• 1 scant T Organic, raw apple cider vinegar (Braggs)
  • 2-1/2 C Filtered water
  • 2-1/2 C Organic stone ground whole wheat flour (365 brand), measured the conventional way
Sponge Instructions
  1. In a 5-quart glass or stainless steel bowl, combine the starter, water and vinegar.
  2. Whisk in 2-1/2 cups flour, or enough to get a pancake-batter consistency.
  3. Cover loosely and set aside in a warm place, away from drafts, overnight, until mixture doubles in volume and is bubbly, frothy and spongy.
Slide show with sponge steps

Following are the steps I took to make the sponge.

This slideshow requires JavaScript.

Making the dough

With the active sponge bubbling and gurgling, I set to work making the dough. This time, I used my stand mixer to do the heaviest mixing and kneading work.

Even with the machine, I kneaded longer than one does with white flour.

Dough ingredients
  • All of the sponge
  • 2 C organic stone ground whole wheat flour (365 brand), measured the conventional way
  • 3/4 t sea salt, dissolved in 2 T filtered water
  • 2-2/3 cup minus 1 T Organic stone ground rye flour (Bob’s Red Mill brand), also measured the conventional way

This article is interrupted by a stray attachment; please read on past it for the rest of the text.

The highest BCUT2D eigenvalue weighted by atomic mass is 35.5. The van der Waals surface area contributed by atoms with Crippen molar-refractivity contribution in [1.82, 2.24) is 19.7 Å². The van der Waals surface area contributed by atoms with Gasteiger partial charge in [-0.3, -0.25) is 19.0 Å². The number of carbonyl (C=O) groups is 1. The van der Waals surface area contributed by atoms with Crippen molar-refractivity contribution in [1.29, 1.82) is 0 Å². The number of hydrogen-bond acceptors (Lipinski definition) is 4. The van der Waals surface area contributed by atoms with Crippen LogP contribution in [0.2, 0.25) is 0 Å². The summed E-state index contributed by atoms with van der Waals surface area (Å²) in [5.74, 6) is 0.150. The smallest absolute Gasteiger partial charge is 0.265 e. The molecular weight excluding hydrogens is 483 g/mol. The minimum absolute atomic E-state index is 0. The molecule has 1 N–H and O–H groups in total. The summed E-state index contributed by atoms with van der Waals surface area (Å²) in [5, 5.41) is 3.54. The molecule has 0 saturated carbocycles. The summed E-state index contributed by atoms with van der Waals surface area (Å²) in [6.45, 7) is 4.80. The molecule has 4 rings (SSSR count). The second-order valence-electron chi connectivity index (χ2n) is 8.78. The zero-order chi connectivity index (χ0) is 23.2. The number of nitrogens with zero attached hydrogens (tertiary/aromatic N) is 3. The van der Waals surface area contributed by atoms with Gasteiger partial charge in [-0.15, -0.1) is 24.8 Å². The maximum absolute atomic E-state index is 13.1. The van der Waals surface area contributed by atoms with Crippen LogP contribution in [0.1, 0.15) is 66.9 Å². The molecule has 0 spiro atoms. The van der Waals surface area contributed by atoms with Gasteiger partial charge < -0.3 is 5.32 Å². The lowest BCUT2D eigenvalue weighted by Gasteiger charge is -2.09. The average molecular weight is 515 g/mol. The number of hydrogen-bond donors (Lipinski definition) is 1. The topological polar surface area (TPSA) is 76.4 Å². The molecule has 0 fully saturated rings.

• 1 T organic extra virgin olive oil, for oiling bowl and kneading surface
Dough Instructions
  1. Add the salt water to the sponge and whisk to combine. That’s what Dickey specified. I forgot the salt solution and had to add it later, as you will see in the slide show to follow.
  2. Place sponge in large mixing bowl on stand mixer and add flour, one-half cup at a time, until dough pulls away from bottom of bowl and forms a ball, or nearly so.
  3. Cover dough with plastic and let rest 20 minutes.
  4. With mixer on low, knead until dough is fairly smooth and elastic.
  5. Turn dough onto lightly oiled surface and knead by hand until you can stretch the dough into a ball without tearing.
  6. Place ball in oiled bowl, turn to coat ball, cover loosely and set in warm spot, such as the oven with the oven light turned on, and let rise until doubled, about two hours.
  7. Gently punch ball down and knead dough until it is once more smooth and elastic.
  8. Divide into two or three portions and shape into loaves.
  9. Place loaves on floured pizza peel and let loaves rest, loosely covered, to rise until doubled.
  10. Place a baking pan on bottom oven rack , and a completely dry pizza stone on the middle rack.
  11. Preheat to 425º Fahrenheit for 20 minutes.
  12. Moisten loaves and score with a sharp razor or knife
  13. Measure one cup hot tap water, ready to pour into the baking pan on bottom rack.
  14. Slide loaves onto pizza stone and pour the water into the pan. Close oven door immediately and bake at 425 for 35-40 minutes, until loaves give a nice hollow sound when tapped.
  15. Remove loaves to wire rack and cool completely before slicing.